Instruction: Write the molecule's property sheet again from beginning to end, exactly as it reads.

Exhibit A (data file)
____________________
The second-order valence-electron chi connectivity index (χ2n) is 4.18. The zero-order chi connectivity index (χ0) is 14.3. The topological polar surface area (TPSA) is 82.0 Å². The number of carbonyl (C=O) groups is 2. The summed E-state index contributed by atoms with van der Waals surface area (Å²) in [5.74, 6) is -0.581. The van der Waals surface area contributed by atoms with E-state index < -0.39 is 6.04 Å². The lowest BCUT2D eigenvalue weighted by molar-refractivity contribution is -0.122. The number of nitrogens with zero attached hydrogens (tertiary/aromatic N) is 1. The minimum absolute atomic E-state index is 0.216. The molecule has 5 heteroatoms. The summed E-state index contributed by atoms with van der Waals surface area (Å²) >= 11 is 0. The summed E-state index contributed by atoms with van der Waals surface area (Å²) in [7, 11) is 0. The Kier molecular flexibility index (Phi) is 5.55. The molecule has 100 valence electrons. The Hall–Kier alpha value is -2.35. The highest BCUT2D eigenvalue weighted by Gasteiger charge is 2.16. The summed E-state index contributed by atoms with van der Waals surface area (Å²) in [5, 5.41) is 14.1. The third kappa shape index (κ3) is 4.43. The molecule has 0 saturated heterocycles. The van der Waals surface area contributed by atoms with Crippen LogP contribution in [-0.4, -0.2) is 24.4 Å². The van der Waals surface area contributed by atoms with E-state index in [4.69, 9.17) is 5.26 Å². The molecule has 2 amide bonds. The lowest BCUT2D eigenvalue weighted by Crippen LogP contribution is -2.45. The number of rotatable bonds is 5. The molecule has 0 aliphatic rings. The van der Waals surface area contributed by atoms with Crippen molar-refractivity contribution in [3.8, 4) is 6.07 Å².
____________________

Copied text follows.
The second-order valence-electron chi connectivity index (χ2n) is 4.18. The zero-order chi connectivity index (χ0) is 14.3. The topological polar surface area (TPSA) is 82.0 Å². The number of carbonyl (C=O) groups is 2. The summed E-state index contributed by atoms with van der Waals surface area (Å²) in [5.74, 6) is -0.581. The van der Waals surface area contributed by atoms with E-state index < -0.39 is 6.04 Å². The lowest BCUT2D eigenvalue weighted by molar-refractivity contribution is -0.122. The number of nitrogens with zero attached hydrogens (tertiary/aromatic N) is 1. The minimum absolute atomic E-state index is 0.216. The molecule has 5 heteroatoms. The summed E-state index contributed by atoms with van der Waals surface area (Å²) >= 11 is 0. The summed E-state index contributed by atoms with van der Waals surface area (Å²) in [7, 11) is 0. The Kier molecular flexibility index (Phi) is 5.55. The molecule has 100 valence electrons. The Hall–Kier alpha value is -2.35. The highest BCUT2D eigenvalue weighted by Gasteiger charge is 2.16. The summed E-state index contributed by atoms with van der Waals surface area (Å²) in [5, 5.41) is 14.1. The third kappa shape index (κ3) is 4.43. The molecule has 0 saturated heterocycles. The van der Waals surface area contributed by atoms with Crippen LogP contribution in [-0.4, -0.2) is 24.4 Å². The van der Waals surface area contributed by atoms with E-state index in [4.69, 9.17) is 5.26 Å². The molecule has 2 amide bonds. The lowest BCUT2D eigenvalue weighted by Crippen LogP contribution is -2.45. The number of rotatable bonds is 5. The molecule has 0 aliphatic rings. The van der Waals surface area contributed by atoms with Crippen molar-refractivity contribution in [3.8, 4) is 6.07 Å².